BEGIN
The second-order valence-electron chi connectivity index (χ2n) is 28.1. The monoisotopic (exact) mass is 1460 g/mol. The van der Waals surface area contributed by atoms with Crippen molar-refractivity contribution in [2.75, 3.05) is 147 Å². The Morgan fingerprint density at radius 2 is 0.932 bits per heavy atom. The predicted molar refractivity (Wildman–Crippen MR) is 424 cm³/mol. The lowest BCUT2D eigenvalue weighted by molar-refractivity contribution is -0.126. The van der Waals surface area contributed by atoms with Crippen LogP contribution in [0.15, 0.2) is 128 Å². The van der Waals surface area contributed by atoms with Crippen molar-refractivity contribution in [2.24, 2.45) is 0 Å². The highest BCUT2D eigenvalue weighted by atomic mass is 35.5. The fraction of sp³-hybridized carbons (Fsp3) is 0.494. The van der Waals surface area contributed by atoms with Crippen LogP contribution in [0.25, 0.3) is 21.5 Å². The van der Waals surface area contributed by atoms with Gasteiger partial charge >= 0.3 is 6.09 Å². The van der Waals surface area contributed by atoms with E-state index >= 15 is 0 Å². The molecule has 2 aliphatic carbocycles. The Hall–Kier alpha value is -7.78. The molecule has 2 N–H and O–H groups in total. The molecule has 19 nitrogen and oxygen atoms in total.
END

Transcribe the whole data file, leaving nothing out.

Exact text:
The second-order valence-electron chi connectivity index (χ2n) is 28.1. The monoisotopic (exact) mass is 1460 g/mol. The van der Waals surface area contributed by atoms with Crippen molar-refractivity contribution in [2.75, 3.05) is 147 Å². The Morgan fingerprint density at radius 2 is 0.932 bits per heavy atom. The predicted molar refractivity (Wildman–Crippen MR) is 424 cm³/mol. The lowest BCUT2D eigenvalue weighted by molar-refractivity contribution is -0.126. The van der Waals surface area contributed by atoms with Crippen LogP contribution in [0.15, 0.2) is 128 Å². The van der Waals surface area contributed by atoms with Crippen molar-refractivity contribution in [2.24, 2.45) is 0 Å². The highest BCUT2D eigenvalue weighted by atomic mass is 35.5. The fraction of sp³-hybridized carbons (Fsp3) is 0.494. The van der Waals surface area contributed by atoms with Crippen LogP contribution in [0.25, 0.3) is 21.5 Å². The van der Waals surface area contributed by atoms with Gasteiger partial charge >= 0.3 is 6.09 Å². The van der Waals surface area contributed by atoms with E-state index >= 15 is 0 Å². The molecule has 2 aliphatic carbocycles. The Hall–Kier alpha value is -7.78. The molecule has 2 N–H and O–H groups in total. The molecule has 19 nitrogen and oxygen atoms in total.